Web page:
Syria’s troubles go well beyond warring ethnic and confessional groups, to the fact that Syria as a political entity—as a nation—hardly exists. To be sure, the country’s two major cities, Damascus and Aleppo, have very long histories and strong localized identities. However, until the twentieth century, Syria was never a country unto itself. During the half millennium when it was part of the Ottoman Empire, Syria was not even constituted as a single administrative district within the empire, but was split among several districts. The invention of modern Syria following the First World War was based largely on agreements between the French and the British. Syria was not unique in this. Indeed, the modern borders of scores of countries in the developing world were based more on the interests of the colonial powers than on any historical or geographic reality.
Four possible outcomes in Syria
Logically, the current round of Syria’s civil war must end in one of four ways: regime victory, opposition victory, stalemate with no end, or stalemate leading to a political resolution. The first two outcomes are the worst for all parties, and the last is the best plausible outcome. But for the better options to be plausible, both sides must believe they can actually lose the civil war. This is key. Without an acknowledgment of possible defeat, neither the regime nor the opposition will accept a grand bargain in which compromise is central.
The unconventional option
The United States and its allies are wise to resist direct military involvement in Syria in the form of invasion, an air campaign, or a »no-fly zone”, which would quickly lead to direct military engagement. Likewise, Washington has been smart to resist providing advanced military hardware, such as anti-aircraft missiles, to an opposition with significant elements that would just as easily turn these weapons against American targets.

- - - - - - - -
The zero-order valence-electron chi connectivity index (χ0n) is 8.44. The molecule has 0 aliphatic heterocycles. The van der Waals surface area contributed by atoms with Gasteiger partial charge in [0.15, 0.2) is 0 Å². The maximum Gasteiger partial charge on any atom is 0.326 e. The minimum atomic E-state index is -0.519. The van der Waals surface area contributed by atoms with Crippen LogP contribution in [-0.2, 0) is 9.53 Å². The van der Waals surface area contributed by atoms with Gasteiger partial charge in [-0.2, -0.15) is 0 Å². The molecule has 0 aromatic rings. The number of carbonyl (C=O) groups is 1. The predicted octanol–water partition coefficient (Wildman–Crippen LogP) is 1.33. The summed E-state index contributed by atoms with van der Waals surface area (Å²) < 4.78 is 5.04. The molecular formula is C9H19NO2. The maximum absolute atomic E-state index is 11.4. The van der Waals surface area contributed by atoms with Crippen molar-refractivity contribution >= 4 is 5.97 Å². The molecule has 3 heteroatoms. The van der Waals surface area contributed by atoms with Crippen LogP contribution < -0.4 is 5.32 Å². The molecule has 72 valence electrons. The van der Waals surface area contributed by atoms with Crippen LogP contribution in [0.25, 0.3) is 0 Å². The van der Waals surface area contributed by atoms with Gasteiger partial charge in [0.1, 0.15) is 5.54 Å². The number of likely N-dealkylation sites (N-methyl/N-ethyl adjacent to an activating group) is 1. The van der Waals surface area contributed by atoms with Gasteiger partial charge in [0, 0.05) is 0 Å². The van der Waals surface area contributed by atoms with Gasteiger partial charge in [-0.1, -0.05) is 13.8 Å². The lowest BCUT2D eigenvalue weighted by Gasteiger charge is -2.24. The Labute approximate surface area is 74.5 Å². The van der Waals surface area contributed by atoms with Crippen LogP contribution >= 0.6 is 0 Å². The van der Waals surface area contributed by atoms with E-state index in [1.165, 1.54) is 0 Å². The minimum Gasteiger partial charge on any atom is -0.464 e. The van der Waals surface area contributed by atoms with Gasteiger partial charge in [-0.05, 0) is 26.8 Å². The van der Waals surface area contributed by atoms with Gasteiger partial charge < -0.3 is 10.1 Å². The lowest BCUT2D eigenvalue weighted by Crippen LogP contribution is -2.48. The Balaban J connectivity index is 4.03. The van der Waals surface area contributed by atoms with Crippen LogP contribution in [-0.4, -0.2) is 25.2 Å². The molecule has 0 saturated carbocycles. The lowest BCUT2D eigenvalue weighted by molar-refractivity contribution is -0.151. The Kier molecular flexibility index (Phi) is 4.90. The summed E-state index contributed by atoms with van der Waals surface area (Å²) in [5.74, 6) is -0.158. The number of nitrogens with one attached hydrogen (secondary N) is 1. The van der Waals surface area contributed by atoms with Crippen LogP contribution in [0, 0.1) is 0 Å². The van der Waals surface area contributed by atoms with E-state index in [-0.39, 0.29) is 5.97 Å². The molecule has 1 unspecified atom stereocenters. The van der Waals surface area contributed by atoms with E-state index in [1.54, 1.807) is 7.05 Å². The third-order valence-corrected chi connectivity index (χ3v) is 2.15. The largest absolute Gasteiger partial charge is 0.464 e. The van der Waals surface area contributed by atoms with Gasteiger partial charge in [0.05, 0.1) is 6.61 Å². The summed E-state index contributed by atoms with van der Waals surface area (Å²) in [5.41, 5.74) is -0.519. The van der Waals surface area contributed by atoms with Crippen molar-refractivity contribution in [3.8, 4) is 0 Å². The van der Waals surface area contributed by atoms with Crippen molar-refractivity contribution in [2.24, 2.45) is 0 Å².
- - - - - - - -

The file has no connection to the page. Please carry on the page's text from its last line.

A victory would be a desaster like in Chechnya
That said, the flow of funds and small arms to the opposition from various parties has been an important source of balancing in the civil war, preventing the regime thus far from winning outright. However, the turn toward a Chechnya strategy of using airpower to destroy urban pockets of rebellion does threaten the opposition with outright defeat and should be countered in smart ways. The West was sometimes criticized for adopting a Machiavellian posture during the 1980s Iran-Iraq war by hoping that neither side won outright, but such criticism was not warranted.
Shoot down a handful of Syrian jets
A clear victory for either side would have been a disaster for the region and the world. The same approach is warranted in Syria: working to prevent either side from winning a total victory so that both sides will be more inclined to reach a compromise. To accomplish this, the United States and its allies must consider the use of unconventional warfare techniques undertaken directly by very small numbers of allied forces, not indigenous Syrian ones. For example, Turkish special forces, working secretly with their American ally, could surreptitiously shoot down a handful of Syrian jets that are attacking Syrian cities. That alone might ground the Syrian Air Force entirely.
Such a balancing approach might get us to the best plausible outcome —a negotiated solution — and it would likely prevent either of the two worst outcomes. It is not pretty, but it might actually work.
Dieser Beitrag erschien im Blog «Syria Comment»
Themenbezogene Interessenbindung der Autorin/des Autors
Glenn E. Robinson ist Professor an der Naval Postgraduate School in Monterey, Kalifornien. Er forschte längere Zeit in Jordanien, ist «Research Fellow» am Truman Institute an der Hebrew Universität in Jerusalem und engagiert sich im Auftrag der US-Entwicklungsbehörde USAID für Entwicklungsprojekte des Mittleren Ostens.